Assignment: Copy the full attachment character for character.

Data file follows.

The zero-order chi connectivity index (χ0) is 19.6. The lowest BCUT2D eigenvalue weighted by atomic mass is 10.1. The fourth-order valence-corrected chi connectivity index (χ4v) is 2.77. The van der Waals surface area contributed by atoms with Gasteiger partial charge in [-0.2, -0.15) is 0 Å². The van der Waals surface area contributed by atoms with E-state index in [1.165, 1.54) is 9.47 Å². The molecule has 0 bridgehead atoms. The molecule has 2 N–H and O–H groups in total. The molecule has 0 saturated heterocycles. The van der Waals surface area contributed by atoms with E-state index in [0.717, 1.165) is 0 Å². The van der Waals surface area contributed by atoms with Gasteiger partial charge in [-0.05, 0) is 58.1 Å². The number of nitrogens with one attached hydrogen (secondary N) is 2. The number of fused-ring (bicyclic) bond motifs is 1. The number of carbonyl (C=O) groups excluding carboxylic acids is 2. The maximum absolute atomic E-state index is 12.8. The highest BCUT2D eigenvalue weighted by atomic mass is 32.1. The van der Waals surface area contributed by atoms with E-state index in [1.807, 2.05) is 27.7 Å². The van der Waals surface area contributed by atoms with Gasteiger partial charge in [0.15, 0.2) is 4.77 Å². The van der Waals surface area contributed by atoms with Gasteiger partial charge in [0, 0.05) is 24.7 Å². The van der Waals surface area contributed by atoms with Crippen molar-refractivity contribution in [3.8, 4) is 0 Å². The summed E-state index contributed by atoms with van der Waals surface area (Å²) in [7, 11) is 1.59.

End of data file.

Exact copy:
The zero-order chi connectivity index (χ0) is 19.6. The lowest BCUT2D eigenvalue weighted by atomic mass is 10.1. The fourth-order valence-corrected chi connectivity index (χ4v) is 2.77. The van der Waals surface area contributed by atoms with Gasteiger partial charge in [-0.2, -0.15) is 0 Å². The van der Waals surface area contributed by atoms with E-state index in [1.165, 1.54) is 9.47 Å². The molecule has 0 bridgehead atoms. The molecule has 2 N–H and O–H groups in total. The molecule has 0 saturated heterocycles. The van der Waals surface area contributed by atoms with E-state index in [0.717, 1.165) is 0 Å². The van der Waals surface area contributed by atoms with Gasteiger partial charge in [-0.05, 0) is 58.1 Å². The number of nitrogens with one attached hydrogen (secondary N) is 2. The number of fused-ring (bicyclic) bond motifs is 1. The number of carbonyl (C=O) groups excluding carboxylic acids is 2. The maximum absolute atomic E-state index is 12.8. The highest BCUT2D eigenvalue weighted by atomic mass is 32.1. The van der Waals surface area contributed by atoms with E-state index in [1.807, 2.05) is 27.7 Å². The van der Waals surface area contributed by atoms with Gasteiger partial charge in [0.15, 0.2) is 4.77 Å². The van der Waals surface area contributed by atoms with Gasteiger partial charge in [0, 0.05) is 24.7 Å². The van der Waals surface area contributed by atoms with Crippen molar-refractivity contribution in [3.8, 4) is 0 Å². The summed E-state index contributed by atoms with van der Waals surface area (Å²) in [7, 11) is 1.59.